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Long weekend in Oman fuels staycation boom
April 14, 2018 | 9:50 PM
by Times News Service
Rise of hotel occupancy is expected at tourist hotspots such as Barka, Salalah, Khasab and Dibba in Musandam
 
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Muscat: Oman’s three-day weekend for the Isra Wal Miraaj holiday has led to a ‘staycation’ boom. A staycation refers to a holiday spent in one’s country of residence or one spent on day trips to local attractions, rather than abroad.

Many expats and locals are opting to spend their holidays in the Sultanate, instead of going abroad, providing a welcome boost to domestic tourism sector.

Holiday destinations as diverse as Salalah, Khasab and Dibba in Musandam and Barka are seeing an influx of occupancy rates, revenue, and visitors, as more residents prefer to explore the Sultanate this time around.

Indian expat Irfan said that he was leaving for Salalah on Saturday and would take a few extra days off, as he had worked during the Islamic weekend. He added that he and his wife were looking forward to celebrating their wedding anniversary in Salalah.



“I know it’s not Khareef season, but Salalah is worth visiting any time of the year. The advantage in visiting places in Oman during this break is that tourist spots in the Sultanate are accessible and cheaper than, say, Dubai. With low cost carriers like SalamAir, it has become easier.

Holy month

“Ramadan could be another reason. Maybe people want to get in another trip before the holy month begins,” he said.

Irfan’s wife, Salma said that Salalah’s natural beauty made it an attractive option to visit throughout the year.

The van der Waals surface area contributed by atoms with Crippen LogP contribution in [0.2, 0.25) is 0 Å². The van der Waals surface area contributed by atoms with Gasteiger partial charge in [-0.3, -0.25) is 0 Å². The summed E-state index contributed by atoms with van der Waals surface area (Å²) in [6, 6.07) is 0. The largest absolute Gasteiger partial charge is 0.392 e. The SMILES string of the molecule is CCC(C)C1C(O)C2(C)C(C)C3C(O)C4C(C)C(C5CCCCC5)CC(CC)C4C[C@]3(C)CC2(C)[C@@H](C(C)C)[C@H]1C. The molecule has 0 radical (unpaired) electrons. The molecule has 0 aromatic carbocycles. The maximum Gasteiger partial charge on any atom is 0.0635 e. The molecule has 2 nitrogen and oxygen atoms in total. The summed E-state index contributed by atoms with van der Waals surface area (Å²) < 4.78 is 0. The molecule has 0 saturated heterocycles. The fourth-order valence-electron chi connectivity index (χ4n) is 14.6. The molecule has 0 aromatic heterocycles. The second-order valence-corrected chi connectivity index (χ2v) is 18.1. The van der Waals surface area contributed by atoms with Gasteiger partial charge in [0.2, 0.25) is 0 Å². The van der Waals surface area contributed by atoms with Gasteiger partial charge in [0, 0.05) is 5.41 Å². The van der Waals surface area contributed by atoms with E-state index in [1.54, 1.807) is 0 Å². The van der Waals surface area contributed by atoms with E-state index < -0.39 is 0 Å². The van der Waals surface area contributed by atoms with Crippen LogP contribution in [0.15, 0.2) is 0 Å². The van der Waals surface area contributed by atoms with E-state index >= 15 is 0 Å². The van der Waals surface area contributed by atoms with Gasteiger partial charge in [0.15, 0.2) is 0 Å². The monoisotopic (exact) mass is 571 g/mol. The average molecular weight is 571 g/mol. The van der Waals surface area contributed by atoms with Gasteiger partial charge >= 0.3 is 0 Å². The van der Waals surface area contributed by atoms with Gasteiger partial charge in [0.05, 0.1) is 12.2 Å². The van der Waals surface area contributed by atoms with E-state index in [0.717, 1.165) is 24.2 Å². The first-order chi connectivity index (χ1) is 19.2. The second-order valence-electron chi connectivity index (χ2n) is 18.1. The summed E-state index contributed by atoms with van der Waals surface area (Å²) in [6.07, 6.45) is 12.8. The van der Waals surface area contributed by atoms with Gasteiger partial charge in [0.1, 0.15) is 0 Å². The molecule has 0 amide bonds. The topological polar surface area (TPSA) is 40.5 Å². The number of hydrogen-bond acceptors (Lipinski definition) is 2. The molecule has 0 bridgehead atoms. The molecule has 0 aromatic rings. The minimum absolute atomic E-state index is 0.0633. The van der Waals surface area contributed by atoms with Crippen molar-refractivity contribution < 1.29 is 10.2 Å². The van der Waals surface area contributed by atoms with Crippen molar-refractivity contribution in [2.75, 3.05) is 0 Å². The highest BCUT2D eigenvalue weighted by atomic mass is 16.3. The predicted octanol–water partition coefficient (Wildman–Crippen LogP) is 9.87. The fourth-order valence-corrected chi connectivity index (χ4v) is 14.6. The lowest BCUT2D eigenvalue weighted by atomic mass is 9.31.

“Salalah is such a peaceful place, more so than other places in the region. The city’s greenery and nature makes you want to visit it time and again.

“It’s better to visit Salalah or some other place in Oman, rather than any other country in the region,” Salma said.

Dr Mary Ann, Corporate Director Marketing and Development at Al Nahda Hotels & Resorts, added, “All of us are looking to stay in Oman for the holiday break. I realise that a lot of people from around the Gulf Co-operation Council are also coming to Oman, because Oman is beautiful and there’s a lot more to do here.”

“The Sultanate has it all, it has adventure, nature, and there is so much more excitement here. It’s many degrees cooler, as well,” noted Dr. Mary Ann.

With the Isra Wal Miraaj weekend being the last public holiday before Ramadan, expats and Omani residents are already gearing up for the holy month.

“I could feel the excitement in the air because now the whole Muslim world is getting ready for Ramadan. And it’s the first part where the desire to do goodness and purity is in the air. I could tell by sitting with my colleagues and discussing it.

“Oman’s world-renowned hospitality is playing a key role in boosting the staycation trend,” Dr. Mary Ann said. “The people of Oman make everyone feel like they are their very own family members. There is no other country in the GCC where you are welcomed with love, like a long lost relative returning to their family.

“The sense of Omani hospitality is attracting people from Kuwait, Qatar, Bahrain, and Abu Dhabi. In the European countries, as well, people speak very highly of Oman, its hospitality, security, and welcoming nature. It makes me so proud to say I live and belong in Oman,” she added.

Diversity

Oman’s geological diversity, rich landscapes, and unique heritage offer residents and visitors a wealth of variety to choose from.

Topping the list for many is certainly the pristine coastline, extending from the beaches of Musandam to Dhofar. There are plenty of resorts waiting to welcome travellers throughout the festive period. Earning a special place on the list of many beachgoers is the coast of Ras Al Jinz, where the rare Green Turtle is known to nest seasonally.

Joining the long list of coastal favourites are the historic strongholds dotting the Sultanate, which have continued to inspire residents, citizens and travellers from around the world. Chief among them are the stunning Bahla Fort, the largest in the country and a United Nations Educational, Scientific and Cultural Organisation (UNESCO) World Heritage Site, as well as Barka Fort.

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